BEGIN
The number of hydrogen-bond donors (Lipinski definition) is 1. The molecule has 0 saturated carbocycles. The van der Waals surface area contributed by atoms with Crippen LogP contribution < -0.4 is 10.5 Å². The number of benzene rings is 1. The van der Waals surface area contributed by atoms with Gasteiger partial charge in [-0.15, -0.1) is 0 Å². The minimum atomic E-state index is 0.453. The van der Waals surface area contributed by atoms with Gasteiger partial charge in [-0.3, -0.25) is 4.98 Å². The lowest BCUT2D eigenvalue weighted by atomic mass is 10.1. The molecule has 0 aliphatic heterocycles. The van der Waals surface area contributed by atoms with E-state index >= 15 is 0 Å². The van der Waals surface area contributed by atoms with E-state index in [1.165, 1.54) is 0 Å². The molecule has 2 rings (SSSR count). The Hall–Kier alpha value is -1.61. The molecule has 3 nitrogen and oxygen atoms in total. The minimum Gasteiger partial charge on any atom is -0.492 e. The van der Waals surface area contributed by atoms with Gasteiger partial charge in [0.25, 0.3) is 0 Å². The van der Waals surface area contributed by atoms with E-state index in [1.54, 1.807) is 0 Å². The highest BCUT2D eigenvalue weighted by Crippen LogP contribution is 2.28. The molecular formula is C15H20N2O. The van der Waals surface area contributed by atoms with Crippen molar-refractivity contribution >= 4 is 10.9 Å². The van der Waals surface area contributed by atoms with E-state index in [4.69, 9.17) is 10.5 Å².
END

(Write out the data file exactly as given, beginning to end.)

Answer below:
The number of hydrogen-bond donors (Lipinski definition) is 1. The molecule has 0 saturated carbocycles. The van der Waals surface area contributed by atoms with Crippen LogP contribution < -0.4 is 10.5 Å². The number of benzene rings is 1. The van der Waals surface area contributed by atoms with Gasteiger partial charge in [-0.15, -0.1) is 0 Å². The minimum atomic E-state index is 0.453. The van der Waals surface area contributed by atoms with Gasteiger partial charge in [-0.3, -0.25) is 4.98 Å². The lowest BCUT2D eigenvalue weighted by atomic mass is 10.1. The molecule has 0 aliphatic heterocycles. The van der Waals surface area contributed by atoms with E-state index >= 15 is 0 Å². The van der Waals surface area contributed by atoms with E-state index in [1.165, 1.54) is 0 Å². The molecule has 2 rings (SSSR count). The Hall–Kier alpha value is -1.61. The molecule has 3 nitrogen and oxygen atoms in total. The minimum Gasteiger partial charge on any atom is -0.492 e. The van der Waals surface area contributed by atoms with Gasteiger partial charge in [0.25, 0.3) is 0 Å². The van der Waals surface area contributed by atoms with E-state index in [1.54, 1.807) is 0 Å². The highest BCUT2D eigenvalue weighted by Crippen LogP contribution is 2.28. The molecular formula is C15H20N2O. The van der Waals surface area contributed by atoms with Crippen molar-refractivity contribution >= 4 is 10.9 Å². The van der Waals surface area contributed by atoms with E-state index in [4.69, 9.17) is 10.5 Å².